A Coventry University professor’s study on how to build a successful business while maintaining employee wellbeing has been voted the ‘must read’ article of the year by UK managers.
The successful article – entitled Improving the Quality of Working Life: positive steps for senior management teams – was authored by Professor Les Worrall of the University’s Business School in conjunction with Professor Cary Cooper from Lancaster University.
Professors Worrall and Cooper scooped the top prize in the Chartered Management Institute’s (CMI
) annual ‘Management Articles of the Year’ competition after members of the institute rated their study as the most valuable to emerge in the past year.
The duo’s article focuses on examining the impact of the recession on UK managers and identifying actions that senior management teams can take to improve the quality of working life for people in the organisations they lead.
In particular the article identifies a ‘cycle of decline’ whereby the UK’s ‘organisational change epidemic’ has led to increased workplace stress, lower motivation and lower productivity. With 82% of change programmes driven by cost-cutting, the study also highlights the increasing prevalence of management styles likely to depress employee engagement – particularly those that are ‘bureaucratic’, ‘reactive’ and ‘authoritarian’.
One of the solutions proposed is to improve the quality of line manager relationships, ensuring line managers are seen to be proactive, take a balanced view of employees that looks at both performance and wellbeing, and involve the worker in setting reasonable, deliverable objectives.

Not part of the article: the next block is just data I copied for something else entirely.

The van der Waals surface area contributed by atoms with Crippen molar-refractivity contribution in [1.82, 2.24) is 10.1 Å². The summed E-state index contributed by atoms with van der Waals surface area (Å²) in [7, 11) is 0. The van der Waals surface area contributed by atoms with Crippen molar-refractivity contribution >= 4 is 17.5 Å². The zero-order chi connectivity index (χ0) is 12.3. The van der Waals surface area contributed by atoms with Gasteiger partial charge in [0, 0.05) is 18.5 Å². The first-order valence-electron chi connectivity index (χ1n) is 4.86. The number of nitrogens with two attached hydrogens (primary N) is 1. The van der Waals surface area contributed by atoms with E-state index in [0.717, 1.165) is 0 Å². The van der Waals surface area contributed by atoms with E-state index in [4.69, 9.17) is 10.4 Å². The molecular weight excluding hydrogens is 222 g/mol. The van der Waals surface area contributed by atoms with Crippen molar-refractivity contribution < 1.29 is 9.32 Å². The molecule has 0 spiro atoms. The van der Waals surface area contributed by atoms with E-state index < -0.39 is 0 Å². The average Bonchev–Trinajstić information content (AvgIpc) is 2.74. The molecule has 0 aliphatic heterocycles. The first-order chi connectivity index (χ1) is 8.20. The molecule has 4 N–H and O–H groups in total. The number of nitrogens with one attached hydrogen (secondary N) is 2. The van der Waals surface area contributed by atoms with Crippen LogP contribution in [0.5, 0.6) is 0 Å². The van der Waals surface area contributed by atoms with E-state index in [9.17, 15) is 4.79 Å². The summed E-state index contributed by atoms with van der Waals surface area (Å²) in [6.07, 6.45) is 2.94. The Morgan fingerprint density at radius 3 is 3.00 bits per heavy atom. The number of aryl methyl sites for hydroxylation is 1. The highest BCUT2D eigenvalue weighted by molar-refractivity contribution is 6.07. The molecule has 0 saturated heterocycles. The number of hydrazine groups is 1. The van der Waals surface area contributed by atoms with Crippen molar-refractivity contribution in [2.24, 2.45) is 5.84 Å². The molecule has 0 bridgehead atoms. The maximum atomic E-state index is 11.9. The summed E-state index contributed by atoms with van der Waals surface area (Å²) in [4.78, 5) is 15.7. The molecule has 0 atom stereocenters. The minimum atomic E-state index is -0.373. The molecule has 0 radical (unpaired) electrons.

Professor Worrall said:
“In any profession, it is always rewarding to be recognised by one’s peers. I was genuinely delighted that our research has been judged to be valuable and useful by practicing managers and senior business leaders.
“As academics we’re increasingly being encouraged to do research that has ‘impact’, and the question of how managers deal with change has a real impact on millions of people in the UK workforce. I hope it will help at least some managers improve how they approach change programmes in the year ahead.”
CMI’s Management Articles of the Year competition aims to bridge the gap between management research and practising managers working in UK organisations by directing time-poor managers to selected articles from the past year which their peers believe will help them and their organisations most.